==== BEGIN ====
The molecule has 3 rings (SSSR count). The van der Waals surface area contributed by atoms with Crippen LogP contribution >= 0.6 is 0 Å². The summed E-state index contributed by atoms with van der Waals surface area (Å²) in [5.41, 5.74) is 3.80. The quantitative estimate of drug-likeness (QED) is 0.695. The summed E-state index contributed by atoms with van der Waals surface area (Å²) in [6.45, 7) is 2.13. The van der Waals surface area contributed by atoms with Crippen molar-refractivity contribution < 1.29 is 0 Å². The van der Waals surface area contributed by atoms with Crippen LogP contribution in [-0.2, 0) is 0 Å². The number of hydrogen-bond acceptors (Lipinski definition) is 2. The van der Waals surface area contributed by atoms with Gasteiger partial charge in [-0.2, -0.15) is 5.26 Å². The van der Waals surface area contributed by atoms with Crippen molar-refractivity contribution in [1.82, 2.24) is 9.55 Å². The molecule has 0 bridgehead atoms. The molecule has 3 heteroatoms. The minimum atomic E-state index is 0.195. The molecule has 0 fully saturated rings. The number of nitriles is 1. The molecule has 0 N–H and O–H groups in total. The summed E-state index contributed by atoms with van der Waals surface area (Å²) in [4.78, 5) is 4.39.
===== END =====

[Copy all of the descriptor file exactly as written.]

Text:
The molecule has 3 rings (SSSR count). The van der Waals surface area contributed by atoms with Crippen LogP contribution >= 0.6 is 0 Å². The summed E-state index contributed by atoms with van der Waals surface area (Å²) in [5.41, 5.74) is 3.80. The quantitative estimate of drug-likeness (QED) is 0.695. The summed E-state index contributed by atoms with van der Waals surface area (Å²) in [6.45, 7) is 2.13. The van der Waals surface area contributed by atoms with Crippen molar-refractivity contribution < 1.29 is 0 Å². The van der Waals surface area contributed by atoms with Crippen LogP contribution in [-0.2, 0) is 0 Å². The number of hydrogen-bond acceptors (Lipinski definition) is 2. The van der Waals surface area contributed by atoms with Gasteiger partial charge in [-0.2, -0.15) is 5.26 Å². The van der Waals surface area contributed by atoms with Crippen molar-refractivity contribution in [1.82, 2.24) is 9.55 Å². The molecule has 0 bridgehead atoms. The molecule has 3 heteroatoms. The minimum atomic E-state index is 0.195. The molecule has 0 fully saturated rings. The number of nitriles is 1. The molecule has 0 N–H and O–H groups in total. The summed E-state index contributed by atoms with van der Waals surface area (Å²) in [4.78, 5) is 4.39.